As shown in Table 3, the Kaplan-Meier estimates of the overall survival rates at 6 months and 1 year were markedly different between the two clusters: 62.5% (for low-risk cluster 1) vs 47.5% (high-risk cluster 2) at 6 months; and 51.7% (cluster 1) vs 35.5% (cluster 2) at 1 year. In the model adjusted for age, sex, and frailty, patients in cluster 2 were at significantly higher risk for death (all cause) during follow-up (adjusted HR 1.45, 95% CI 1.05–2.01, p < 0.02). In contrast, we did not note a statistical difference in outcomes according to sarcopenia based on only SMI. Patients with sarcopenia according to the SMI cutoff values had a higher risk of death (adjusted HR 1.28, 95% CI 0.91–1.79, p < 0.15), but this difference did not reach statistical significance (Table 4). In all models, age and sex were not independently associated with survival outcomes. The Kaplan-Meier curves for overall survival among the patients with breast, lung, gastrointestinal, and genitourinary cancers revealed variable associations with body composition parameters. The results of the recursive partitioning analysis indicated that patients with breast and genitourinary malignancies and low muscle mass and adiposity had significantly decreased survival rates (eFig. 1).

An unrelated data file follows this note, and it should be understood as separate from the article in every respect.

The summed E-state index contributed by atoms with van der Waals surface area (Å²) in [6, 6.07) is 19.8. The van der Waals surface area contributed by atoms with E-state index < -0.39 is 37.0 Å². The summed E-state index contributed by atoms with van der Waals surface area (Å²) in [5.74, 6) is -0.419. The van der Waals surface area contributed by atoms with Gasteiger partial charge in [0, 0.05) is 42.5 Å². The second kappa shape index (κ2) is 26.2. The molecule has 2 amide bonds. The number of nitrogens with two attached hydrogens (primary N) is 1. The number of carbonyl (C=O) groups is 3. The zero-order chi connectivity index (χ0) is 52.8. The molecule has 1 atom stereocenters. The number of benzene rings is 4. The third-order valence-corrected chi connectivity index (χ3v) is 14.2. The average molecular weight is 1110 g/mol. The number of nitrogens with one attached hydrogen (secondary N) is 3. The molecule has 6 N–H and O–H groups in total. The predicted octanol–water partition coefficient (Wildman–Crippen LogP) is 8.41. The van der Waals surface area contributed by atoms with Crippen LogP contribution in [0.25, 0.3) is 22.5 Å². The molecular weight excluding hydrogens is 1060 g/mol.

TABLE 3.

Overall survival and Kaplan-Meier estimates

VariableRisk Groups
No SarcopeniaSarcopeniaCluster 1*Cluster 2
Deaths79 (79.0)160 (78.8)88 (71.0)144 (80.4)
Data censored21 (21.0)43 (21.2)35 (28.2)35 (19.6)
Survival, mos13 (8–22)7 (5–10)15 (9–26)6 (5–9)
Kaplan-Meier estimates of overall survival
 3 mos69.0 (60.4–78.7)63.8 (57.4–70.8)68.4 (60.6–77.1)63.5 (56.8–71.0)
 6 mos60.8 (51.9–71.2)50.0 (43.5–57.5)62.5 (54.5–71.7)47.5 (40.6–55.5)
 12 mos49.7 (40.7–60.6)38.3 (32.1–45.7)51.7 (43.5–61.4)35.5 (29.1–43.3)